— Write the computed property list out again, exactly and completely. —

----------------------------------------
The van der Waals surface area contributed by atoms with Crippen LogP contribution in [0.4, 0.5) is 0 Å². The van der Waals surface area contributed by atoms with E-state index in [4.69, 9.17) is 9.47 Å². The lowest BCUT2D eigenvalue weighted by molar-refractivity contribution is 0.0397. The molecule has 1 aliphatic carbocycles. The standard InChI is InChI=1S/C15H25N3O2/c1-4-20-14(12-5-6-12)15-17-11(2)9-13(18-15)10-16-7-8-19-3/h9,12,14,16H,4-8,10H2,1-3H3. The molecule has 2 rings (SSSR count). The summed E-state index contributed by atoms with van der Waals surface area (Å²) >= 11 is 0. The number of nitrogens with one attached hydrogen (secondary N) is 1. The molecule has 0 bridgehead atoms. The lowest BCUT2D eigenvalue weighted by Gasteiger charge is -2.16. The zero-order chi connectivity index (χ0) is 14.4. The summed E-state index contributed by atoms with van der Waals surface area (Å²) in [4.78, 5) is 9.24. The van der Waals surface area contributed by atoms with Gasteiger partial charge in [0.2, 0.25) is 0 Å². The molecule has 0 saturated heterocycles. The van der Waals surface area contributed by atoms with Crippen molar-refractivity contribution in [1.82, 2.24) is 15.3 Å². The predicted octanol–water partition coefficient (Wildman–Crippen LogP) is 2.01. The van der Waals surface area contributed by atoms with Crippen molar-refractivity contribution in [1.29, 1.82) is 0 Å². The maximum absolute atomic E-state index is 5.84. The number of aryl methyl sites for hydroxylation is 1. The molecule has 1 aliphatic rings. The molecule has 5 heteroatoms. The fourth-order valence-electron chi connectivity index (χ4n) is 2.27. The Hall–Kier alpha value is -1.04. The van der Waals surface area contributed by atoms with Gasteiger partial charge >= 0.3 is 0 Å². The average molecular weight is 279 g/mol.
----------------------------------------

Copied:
The van der Waals surface area contributed by atoms with Crippen LogP contribution in [0.4, 0.5) is 0 Å². The van der Waals surface area contributed by atoms with E-state index in [4.69, 9.17) is 9.47 Å². The lowest BCUT2D eigenvalue weighted by molar-refractivity contribution is 0.0397. The molecule has 1 aliphatic carbocycles. The standard InChI is InChI=1S/C15H25N3O2/c1-4-20-14(12-5-6-12)15-17-11(2)9-13(18-15)10-16-7-8-19-3/h9,12,14,16H,4-8,10H2,1-3H3. The molecule has 2 rings (SSSR count). The summed E-state index contributed by atoms with van der Waals surface area (Å²) >= 11 is 0. The number of nitrogens with one attached hydrogen (secondary N) is 1. The molecule has 0 bridgehead atoms. The lowest BCUT2D eigenvalue weighted by Gasteiger charge is -2.16. The zero-order chi connectivity index (χ0) is 14.4. The summed E-state index contributed by atoms with van der Waals surface area (Å²) in [4.78, 5) is 9.24. The van der Waals surface area contributed by atoms with Gasteiger partial charge in [0.2, 0.25) is 0 Å². The molecule has 0 saturated heterocycles. The van der Waals surface area contributed by atoms with Crippen molar-refractivity contribution in [1.82, 2.24) is 15.3 Å². The predicted octanol–water partition coefficient (Wildman–Crippen LogP) is 2.01. The van der Waals surface area contributed by atoms with Crippen molar-refractivity contribution in [1.29, 1.82) is 0 Å². The maximum absolute atomic E-state index is 5.84. The number of aryl methyl sites for hydroxylation is 1. The molecule has 1 aliphatic rings. The molecule has 5 heteroatoms. The fourth-order valence-electron chi connectivity index (χ4n) is 2.27. The Hall–Kier alpha value is -1.04. The van der Waals surface area contributed by atoms with Gasteiger partial charge >= 0.3 is 0 Å². The average molecular weight is 279 g/mol.